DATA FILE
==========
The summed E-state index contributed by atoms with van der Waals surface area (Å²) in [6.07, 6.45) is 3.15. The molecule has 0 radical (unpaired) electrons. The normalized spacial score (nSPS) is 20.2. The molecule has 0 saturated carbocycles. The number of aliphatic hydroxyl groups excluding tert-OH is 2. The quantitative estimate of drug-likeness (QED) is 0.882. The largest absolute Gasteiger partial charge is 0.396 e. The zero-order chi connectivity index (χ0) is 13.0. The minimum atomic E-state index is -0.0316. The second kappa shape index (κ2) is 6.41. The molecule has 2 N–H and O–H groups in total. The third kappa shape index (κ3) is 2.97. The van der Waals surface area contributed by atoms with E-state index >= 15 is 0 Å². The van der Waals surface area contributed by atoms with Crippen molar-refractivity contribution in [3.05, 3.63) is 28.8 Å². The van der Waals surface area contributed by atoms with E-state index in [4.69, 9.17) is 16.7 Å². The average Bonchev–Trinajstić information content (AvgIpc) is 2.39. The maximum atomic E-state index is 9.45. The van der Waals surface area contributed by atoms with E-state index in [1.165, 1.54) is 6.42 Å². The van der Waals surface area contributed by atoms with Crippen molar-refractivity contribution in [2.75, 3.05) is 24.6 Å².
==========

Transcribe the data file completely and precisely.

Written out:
The summed E-state index contributed by atoms with van der Waals surface area (Å²) in [6.07, 6.45) is 3.15. The molecule has 0 radical (unpaired) electrons. The normalized spacial score (nSPS) is 20.2. The molecule has 0 saturated carbocycles. The number of aliphatic hydroxyl groups excluding tert-OH is 2. The quantitative estimate of drug-likeness (QED) is 0.882. The largest absolute Gasteiger partial charge is 0.396 e. The zero-order chi connectivity index (χ0) is 13.0. The minimum atomic E-state index is -0.0316. The second kappa shape index (κ2) is 6.41. The molecule has 2 N–H and O–H groups in total. The third kappa shape index (κ3) is 2.97. The van der Waals surface area contributed by atoms with E-state index >= 15 is 0 Å². The van der Waals surface area contributed by atoms with Crippen molar-refractivity contribution in [3.05, 3.63) is 28.8 Å². The van der Waals surface area contributed by atoms with E-state index in [4.69, 9.17) is 16.7 Å². The average Bonchev–Trinajstić information content (AvgIpc) is 2.39. The maximum atomic E-state index is 9.45. The van der Waals surface area contributed by atoms with E-state index in [1.165, 1.54) is 6.42 Å². The van der Waals surface area contributed by atoms with Crippen molar-refractivity contribution in [2.75, 3.05) is 24.6 Å².